Note: Paired t-test is the same as the one sample t-test with the pairwise difference of the data.
T-test with two independent samples
> ## Exercise 2.1 p. 40 from Cohen (1988) > d<-2/2.8 > d  0.7142857142857143 > p = pwr.t.test(d=d, n=30, sig.level=0.05, type="two.sample", alternative="two.sided") > p$power  0.7764888766441673
>>> smp.TTestIndPower().solve_power(2/2.8, nobs1=30, ratio=1, alpha=0.05, alternative='two-sided') 0.776488873187
Calculating the sample size to achieve a given power
> ## Exercise 2.10 p. 59 > p = pwr.t.test(d=0.3, power=0.75, sig.level=0.05, type="two.sample", alternative="greater") > p$n  120.2232019425424
>>> smp.TTestIndPower().solve_power(0.3, power=0.75, ratio=1, alpha=0.05, alternative='larger') array([ 120.22320279])
If we want to have unequal sample size: example with twice as many observations in group 2 as in group 1
>>> smp.TTestIndPower().solve_power(0.3, power=0.75, ratio=2, alpha=0.05, alternative='larger') array([ 90.11015096])
In this case we need about 90 observations in sample 1, and about 180 observations in sample 2
>>> 90.11015096 * 2 180.22030192
Note: In contrast to the pwr package, I am not specifying the number of observations for the second sample, but instead I define ratio with nobs2 = nobs1 * ratio. I thought this would be more useful, since we can calculate the sample size to achieve a given power, when we want, for example, twice as many observations in one than the other sample.
For the z-test, the normal distribution based equivalent to the t-test, I allow for ratio=0 to represent the one-sample test, so I'm currently using only one function for all three cases, one sample and two independent samples with equal or unequal sample sizes.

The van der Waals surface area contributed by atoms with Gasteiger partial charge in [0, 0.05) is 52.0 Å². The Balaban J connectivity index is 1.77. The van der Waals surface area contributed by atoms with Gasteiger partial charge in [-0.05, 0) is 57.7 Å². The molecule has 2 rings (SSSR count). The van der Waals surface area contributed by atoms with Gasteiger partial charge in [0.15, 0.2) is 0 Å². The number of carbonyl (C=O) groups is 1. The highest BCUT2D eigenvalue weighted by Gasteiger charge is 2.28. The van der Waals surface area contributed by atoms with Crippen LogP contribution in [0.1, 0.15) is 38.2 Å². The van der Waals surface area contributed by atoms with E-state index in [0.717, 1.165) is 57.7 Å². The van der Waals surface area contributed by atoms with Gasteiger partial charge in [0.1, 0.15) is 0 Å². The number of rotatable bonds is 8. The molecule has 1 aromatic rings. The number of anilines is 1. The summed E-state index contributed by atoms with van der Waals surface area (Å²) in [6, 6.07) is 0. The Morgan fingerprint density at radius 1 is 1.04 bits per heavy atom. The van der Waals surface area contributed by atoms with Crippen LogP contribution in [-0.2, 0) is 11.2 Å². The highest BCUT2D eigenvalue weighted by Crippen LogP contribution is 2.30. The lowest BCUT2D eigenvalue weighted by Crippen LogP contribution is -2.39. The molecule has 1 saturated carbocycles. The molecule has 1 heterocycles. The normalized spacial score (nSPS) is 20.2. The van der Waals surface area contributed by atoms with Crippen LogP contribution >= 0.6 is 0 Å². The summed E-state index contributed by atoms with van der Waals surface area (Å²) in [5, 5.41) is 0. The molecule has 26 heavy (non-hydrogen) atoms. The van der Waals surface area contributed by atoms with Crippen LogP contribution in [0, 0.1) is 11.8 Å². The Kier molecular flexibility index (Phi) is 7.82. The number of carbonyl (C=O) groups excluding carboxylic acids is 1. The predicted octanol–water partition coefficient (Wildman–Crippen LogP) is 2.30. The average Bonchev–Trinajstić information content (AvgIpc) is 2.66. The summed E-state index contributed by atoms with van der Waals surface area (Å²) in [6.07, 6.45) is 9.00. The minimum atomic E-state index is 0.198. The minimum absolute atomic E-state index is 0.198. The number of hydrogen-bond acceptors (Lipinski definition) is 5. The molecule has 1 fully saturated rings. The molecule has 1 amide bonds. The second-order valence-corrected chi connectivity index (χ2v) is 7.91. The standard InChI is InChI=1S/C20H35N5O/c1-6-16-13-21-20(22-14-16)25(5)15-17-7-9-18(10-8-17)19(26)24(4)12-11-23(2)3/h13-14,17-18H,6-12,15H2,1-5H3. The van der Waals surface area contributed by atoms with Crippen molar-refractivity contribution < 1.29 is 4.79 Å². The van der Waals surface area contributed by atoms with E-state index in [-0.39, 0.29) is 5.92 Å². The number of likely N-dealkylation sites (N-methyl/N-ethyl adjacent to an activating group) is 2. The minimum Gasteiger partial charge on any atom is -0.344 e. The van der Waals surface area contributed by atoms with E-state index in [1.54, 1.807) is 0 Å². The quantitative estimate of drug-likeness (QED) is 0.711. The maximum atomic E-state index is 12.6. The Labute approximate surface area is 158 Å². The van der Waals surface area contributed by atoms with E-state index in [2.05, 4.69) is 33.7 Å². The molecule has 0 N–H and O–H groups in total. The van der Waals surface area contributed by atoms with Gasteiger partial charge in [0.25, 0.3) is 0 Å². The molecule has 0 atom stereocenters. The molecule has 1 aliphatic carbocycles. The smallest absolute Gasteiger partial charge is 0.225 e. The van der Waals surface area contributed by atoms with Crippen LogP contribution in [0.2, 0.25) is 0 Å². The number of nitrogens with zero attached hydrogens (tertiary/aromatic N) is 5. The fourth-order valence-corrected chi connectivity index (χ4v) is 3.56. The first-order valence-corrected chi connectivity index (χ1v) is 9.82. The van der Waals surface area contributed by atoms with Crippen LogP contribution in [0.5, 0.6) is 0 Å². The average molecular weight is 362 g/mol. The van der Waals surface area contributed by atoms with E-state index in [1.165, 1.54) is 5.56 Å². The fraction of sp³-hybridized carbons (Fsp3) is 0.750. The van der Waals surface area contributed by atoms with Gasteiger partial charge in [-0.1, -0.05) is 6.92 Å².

The t-test for unequal sample size is a separate function in pwr, in my case they are the same, with a default ratio=1 which is equal sample size across groups
> ## Exercise 2.3 p. 437 from Cohen (1988) > p = pwr.t2n.test(d=0.6, n1=90, n2=60, alternative="greater") > p$power  0.97372615462922
>>> smp.TTestIndPower().solve_power(0.6, nobs1=90, ratio=60./90, alpha=0.05, alternative='larger') 0.973726135488
two sided, which is the default alternative:
>>> smp.TTestIndPower().solve_power(0.6, nobs1=90, ratio=60./90, alpha=0.05) 0.947015360249
Tests for Proportions
Proportion for one sample (Normal Approximation)
This is a test that the proportion in a sample is equal to a hypothesized value using the normal distribution to approximate the distribution of the test statistic.
> ## Exercise 6.5 p. 203 from Cohen > h<-ES.h(0.5,0.4) > h  0.2013579207903309 > p = pwr.p.test(h=h, n=60, sig.level=0.05, alternative="two.sided") > p$power  0.3447014091272153 >>> from statsmodels.stats._proportion import proportion_effectsize >>> proportion_effectsize(0.4, 0.5) 0.20135792079033088 >>> smp.NormalIndPower().solve_power(0.2013579207903309, nobs1=60, alpha=0.05, ratio=0) 0.34470140912721525
TODO: It looks like proportion_effectsize escaped my checking before I merged the branch
>>> proportion_effectsize(0.5, 0.4) -0.20135792079033088 >>> proportion_effectsize([0.5, 0.5], [0.4, 0.6]) 0.20135792079033066
Compared to pwr, the role of prob1 and prob2 is reversed. I don't find any unit tests for it. And the two functions in _proportions, proportion_effectsize and confint_proportion, have not been added yet to the stats.api.
Calculating the sample size for given power
> ## Exercise 6.8 p. 208 > p = pwr.p.test(h=0.2, power=0.95, sig.level=0.05, alternative="two.sided") > p$n  324.867699185228
>>> smp.NormalIndPower().solve_power(0.2, power=0.95, alpha=0.05, ratio=0) array([ 324.86772737])
Note: this currently returns an array with one element instead of just a number.
Tests for two Proportions (Normal Approximation)
This is a two sample test for equality of proportion.
Note: I did not look at this case as a test case, and I wasn't sure this will work out of the box until I started to write this.
> ## Exercise 6.1 p. 198 from Cohen (1988) > p = pwr.2p.test(h=0.3, n=80, sig.level=0.05, alternative="greater") > p$power  0.5996777045464378
However, this is also just a normal test, and we can just use the basic power class.
>>> smp.NormalIndPower().solve_power(0.3, nobs1=80, alpha=0.05, alternative='larger') 0.59967770454643765
Testing with different sample sizes (pwr uses a separate function, I just use ratio as in the t-tests)